Pennsylvania's recently launched medical marijuana program may have unintentionally created a minefield that employers and patients across the state have only begun to navigate:

Patients who use marijuana could end up losing their jobs as a result.

At a fact-finding hearing in Philadelphia City Council on Wednesday, a panel of lawyers, business interests, and medical professionals hashed over the murkier employment issues stirred up by the law.

The upshot: Patients currently have few — if any — workplace protections. And until a lawsuit is filed, it's unlikely that patients will know how strong those protections might be.

The murkiness results from the difference between state and federal law. Pennsylvania legalized medical marijuana in 2016, and last month commercial dispensaries in the state began distributing the medicine. However, under federal law, all forms of marijuana are considered illegal Schedule 1 substances with a high potential for abuse and no medical applications.

Pennsylvania law contains a provision that explicitly bars employers from firing or otherwise discriminating against patients solely because they're participating in the program. That provision is untested. There are no court decisions in Pennsylvania that have interpreted it.

Complicating matters, the City of Philadelphia — and many private businesses — must comply with the federal Drug Free Workplace Act.

"And under the law you can fire [someone] if they fail a drug test," said Josh Horn, the co-chair of Fox Rothschild's Cannabis Law practice, who testified at the hearing. "An employer has no obligation to accommodate someone if they use cannabis during work hours."

But there's a sizable loophole, noted Pedro A. Rodriguez, director of the city's Office of Human Resources.

"The [state law] does not require that employers conduct mandatory drug tests," Rodriguez said.

Employers can institute zero-tolerance policies for workers in "safety sensitive" positions. Those jobs would include any that require driving, the use of machinery, or public safety, he said.

State law prohibits medical marijuana patients only from handling certain chemicals, operating high-voltage electricity, and performing duties at heights or in confined spaces, said Horn.

"A patient can't perform work that could be life-threatening," Horn said in an interview.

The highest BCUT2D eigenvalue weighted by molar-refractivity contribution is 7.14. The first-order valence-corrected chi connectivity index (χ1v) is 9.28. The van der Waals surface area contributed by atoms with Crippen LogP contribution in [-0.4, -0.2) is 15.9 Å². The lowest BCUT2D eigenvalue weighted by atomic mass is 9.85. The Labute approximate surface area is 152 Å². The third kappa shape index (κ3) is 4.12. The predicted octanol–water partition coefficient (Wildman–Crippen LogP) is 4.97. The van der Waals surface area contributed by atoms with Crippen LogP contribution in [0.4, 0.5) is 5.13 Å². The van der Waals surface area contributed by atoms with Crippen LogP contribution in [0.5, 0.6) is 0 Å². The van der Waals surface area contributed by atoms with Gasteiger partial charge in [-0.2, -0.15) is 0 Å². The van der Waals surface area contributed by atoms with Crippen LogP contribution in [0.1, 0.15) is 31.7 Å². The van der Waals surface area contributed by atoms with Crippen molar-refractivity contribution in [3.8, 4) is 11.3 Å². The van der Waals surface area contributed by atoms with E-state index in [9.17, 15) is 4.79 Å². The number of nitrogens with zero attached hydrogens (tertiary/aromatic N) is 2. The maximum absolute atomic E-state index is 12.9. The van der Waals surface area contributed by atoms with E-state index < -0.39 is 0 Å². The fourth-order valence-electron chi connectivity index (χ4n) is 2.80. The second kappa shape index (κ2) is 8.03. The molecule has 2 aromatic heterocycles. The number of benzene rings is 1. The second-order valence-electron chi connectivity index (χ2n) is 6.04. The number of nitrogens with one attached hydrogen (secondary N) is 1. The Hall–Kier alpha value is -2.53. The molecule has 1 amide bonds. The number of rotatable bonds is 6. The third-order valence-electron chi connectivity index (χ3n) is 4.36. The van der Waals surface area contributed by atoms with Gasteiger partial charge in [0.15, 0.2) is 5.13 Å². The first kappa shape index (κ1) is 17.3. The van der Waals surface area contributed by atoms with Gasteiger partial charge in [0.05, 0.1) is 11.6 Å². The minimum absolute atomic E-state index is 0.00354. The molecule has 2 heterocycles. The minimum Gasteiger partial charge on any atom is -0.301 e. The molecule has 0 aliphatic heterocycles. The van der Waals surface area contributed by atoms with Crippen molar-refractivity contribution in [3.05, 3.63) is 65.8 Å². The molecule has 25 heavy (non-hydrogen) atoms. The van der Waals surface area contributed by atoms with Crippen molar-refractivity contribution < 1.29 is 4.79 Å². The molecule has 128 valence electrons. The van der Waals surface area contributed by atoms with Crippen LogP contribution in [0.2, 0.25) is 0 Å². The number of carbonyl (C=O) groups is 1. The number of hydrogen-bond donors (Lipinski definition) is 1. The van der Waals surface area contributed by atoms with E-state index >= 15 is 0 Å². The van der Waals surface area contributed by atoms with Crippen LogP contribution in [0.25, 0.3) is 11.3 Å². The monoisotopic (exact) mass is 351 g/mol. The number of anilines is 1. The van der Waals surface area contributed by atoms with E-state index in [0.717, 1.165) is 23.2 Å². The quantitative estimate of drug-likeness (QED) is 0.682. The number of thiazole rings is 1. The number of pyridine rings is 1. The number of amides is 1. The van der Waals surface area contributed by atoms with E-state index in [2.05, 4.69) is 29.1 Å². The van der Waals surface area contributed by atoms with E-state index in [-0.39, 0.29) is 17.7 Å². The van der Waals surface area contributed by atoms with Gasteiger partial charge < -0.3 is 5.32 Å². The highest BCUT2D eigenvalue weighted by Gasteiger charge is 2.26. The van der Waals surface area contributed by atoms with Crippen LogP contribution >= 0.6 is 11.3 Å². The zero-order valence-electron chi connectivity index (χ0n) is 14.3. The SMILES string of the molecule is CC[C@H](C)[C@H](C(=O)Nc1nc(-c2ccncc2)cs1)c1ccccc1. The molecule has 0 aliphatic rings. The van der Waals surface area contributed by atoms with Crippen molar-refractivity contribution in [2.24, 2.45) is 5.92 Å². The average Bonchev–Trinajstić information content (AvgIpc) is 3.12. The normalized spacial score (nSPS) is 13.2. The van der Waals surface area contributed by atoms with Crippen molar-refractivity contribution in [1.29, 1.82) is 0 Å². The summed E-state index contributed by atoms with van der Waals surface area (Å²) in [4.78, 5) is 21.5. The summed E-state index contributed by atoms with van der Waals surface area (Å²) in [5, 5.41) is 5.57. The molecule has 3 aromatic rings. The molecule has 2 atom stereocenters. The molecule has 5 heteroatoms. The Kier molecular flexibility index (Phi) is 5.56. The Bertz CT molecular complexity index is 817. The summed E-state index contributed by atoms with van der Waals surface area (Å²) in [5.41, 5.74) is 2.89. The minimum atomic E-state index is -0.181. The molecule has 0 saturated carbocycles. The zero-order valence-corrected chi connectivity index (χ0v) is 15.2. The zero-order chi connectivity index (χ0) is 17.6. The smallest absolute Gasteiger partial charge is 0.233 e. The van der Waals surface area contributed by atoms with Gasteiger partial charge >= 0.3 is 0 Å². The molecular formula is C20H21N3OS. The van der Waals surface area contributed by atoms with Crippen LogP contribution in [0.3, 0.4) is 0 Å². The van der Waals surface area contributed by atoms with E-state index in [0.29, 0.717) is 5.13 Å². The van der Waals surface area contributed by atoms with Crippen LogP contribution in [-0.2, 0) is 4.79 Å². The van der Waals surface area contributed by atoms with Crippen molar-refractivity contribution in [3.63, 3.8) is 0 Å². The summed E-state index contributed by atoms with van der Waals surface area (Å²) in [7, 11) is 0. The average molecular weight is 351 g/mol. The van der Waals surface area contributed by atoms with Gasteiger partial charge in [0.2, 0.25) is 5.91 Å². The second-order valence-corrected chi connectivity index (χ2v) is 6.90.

The city's drug and alcohol policy prohibits all city employees from possessing or using drugs or alcohol while on city property, Rodriguez said. And official policy negotiated with three of the city's unions — AFSCME, District Council 33, and District Council 47 — requires employees to disclose to the city if they are on any medication that may alter their ability to operate machinery or motor vehicles.

"As you can see, balancing federal and state law with the medical needs of our employees is not easy, but we welcome the opportunity to be a part of this important conversation," Rodriguez said.

Traces of marijuana may remain in a patient's system for up to 30 days and drug tests can't distinguish whether it was consumed during work hours, said Samira Harris, a nurse at Albert Einstein Medical Center and a member of the board of the Pennsylvania Association for Staff Nurses and Allied Professionals.

"Medical professionals should never be at work while under the influence of any prohibited substance," Harris said. "But what about a medical professional who is also a patient, who only uses medical marijuana during their off hours?"

Councilwoman Cherelle Parker, who said she backed the state's medical marijuana program,  said she had called the hearing as a way of providing guidance to the city and business "because the law is vague."

"There are potential unintended consequences that the legislation could have on employers and employees," Parker said. "It's important that the private sector drive this. Now the work really begins."